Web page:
Burning rainforests, melting tundra could accelerate global warming well beyond current projections
(02/16/2009) Projections by the Intergovernmental Panel on Climate Change (IPCC) likely underestimate the scale and rapidity of climate change, warned a Stanford University scientist presenting Saturday at the annual meeting of the American Association for the Advancement of Science (AAAS) in Chicago.
Global warming may drive the Amazon rainforest toward seasonal forests rather than savanna
(02/11/2009) Changes in rainfall resulting from climate change may drive the parts of Amazon rainforest toward seasonal forests rather than savanna, argue researchers writing in the Proceedings of the National Academy of Sciences
Global warming to strengthen Arctic storms
(02/05/2009) Arctic storms could worsen due to climate change, putting fisheries, oil and gas exploration, and sea lanes at risk, warn researchers writing in the journal Climate Dynamics.
Monstrous prehistoric snake provides glimpse of warmer tropical forests
(02/04/2009) On Wednesday scientists announced the discovery of the world’s largest snake, a prehistoric beast which preyed on giant turtles and crocodile-like reptiles in South America after the demise of the dinosaurs. As amazing as the discovery is, its greatest importance may be the clues it provides conservationists about the future of tropical forests under various global warming scenarios.
Sea levels may rise 2-3 times faster than expected
(08/31/2008) Global sea level rise this century from a melting Greenland ice sheet may be two to three times greater than current estimates warn researchers writing in journal Nature Geoscience.
Climate change to hurt Brazil's farm exports by 2020
(08/11/2008) Climate change could have a significant impact on thye value of Brazil's agricultural exports according to a study presented Monday at an agribusiness conference in Sao Paulo, reports the Financial Times.
Global warming increases "extreme" rain storms
(08/07/2008) Global warming is increasing the incidence of heavy rainfall at a rate greater than predicted by current climate models have predicted, reports a new study published in the journal Science. The findings suggest that storm damage from precipitation could worsen as greenhouse gas concentrations continue to rise.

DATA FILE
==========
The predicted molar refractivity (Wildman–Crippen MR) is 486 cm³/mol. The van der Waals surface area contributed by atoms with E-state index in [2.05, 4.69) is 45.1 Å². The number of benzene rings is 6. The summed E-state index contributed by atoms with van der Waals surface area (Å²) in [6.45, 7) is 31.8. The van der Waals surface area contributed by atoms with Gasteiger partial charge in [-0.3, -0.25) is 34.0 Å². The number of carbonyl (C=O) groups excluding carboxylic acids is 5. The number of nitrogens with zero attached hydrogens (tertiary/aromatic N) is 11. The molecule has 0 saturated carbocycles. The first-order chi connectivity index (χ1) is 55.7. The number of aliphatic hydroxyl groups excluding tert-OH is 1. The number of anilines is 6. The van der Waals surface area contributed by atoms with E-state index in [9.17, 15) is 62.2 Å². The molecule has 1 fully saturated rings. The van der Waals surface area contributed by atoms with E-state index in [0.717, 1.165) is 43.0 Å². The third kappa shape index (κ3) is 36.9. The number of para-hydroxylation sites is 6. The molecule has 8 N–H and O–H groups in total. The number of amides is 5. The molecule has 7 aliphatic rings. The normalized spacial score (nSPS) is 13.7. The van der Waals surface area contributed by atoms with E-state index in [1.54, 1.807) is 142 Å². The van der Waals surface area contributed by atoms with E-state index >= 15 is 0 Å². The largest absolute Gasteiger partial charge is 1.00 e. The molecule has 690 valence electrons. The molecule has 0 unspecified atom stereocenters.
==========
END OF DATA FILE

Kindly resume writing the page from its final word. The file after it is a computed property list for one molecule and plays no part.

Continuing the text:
Past greenhouse warming events offer clues on future climate change
(02/16/2008) If carbon dioxide emissions from the burning of fossil fuels continue on a "business-as-usual" trajectory, humans will have added about 5 trillion metric tons of carbon to the atmosphere by the year 2400. A similarly massive release of carbon accompanied an extreme period of global warming 55 million years ago known as the Paleocene-Eocene Thermal Maximum (PETM).
North Atlantic warming is natural, not due to climate change
(01/03/2008) While overall temperature in the North Atlantic Ocean has risen over the past fifty years, it has not been consistent across all areas with subpolar regions cooling as subtropical and tropical waters warmed, reports a new study published in the journal Science.
Rising CO2 levels tied to increasing human mortality
(01/03/2008) Rising carbon dioxide levels have been tied to increases in human mortality, reports a study to be published in Geophysical Research Letters.
Melting of Greenland ice sheet could alter warming trend
(12/06/2007) A massive release from freshwater from the glacial Lake Agassiz 8,200 years ago triggered dramatic cooling in the North Atlantic region, report researchers writing in Science. The sudden and intense cooling, which ended the stable climate that had characterized the Holocene warm period, could have future implications for the melting of Greenland's ice sheet.
Food prices to rise due to energy demand, economic trends
(12/03/2007) Income growth, climate change, high energy prices, globalization, and urbanization are converging to drive food prices higher, threatening livelihoods and nutrition of poor people in developing countries, says a new report from the International Food Policy Research Institute (IFPRI).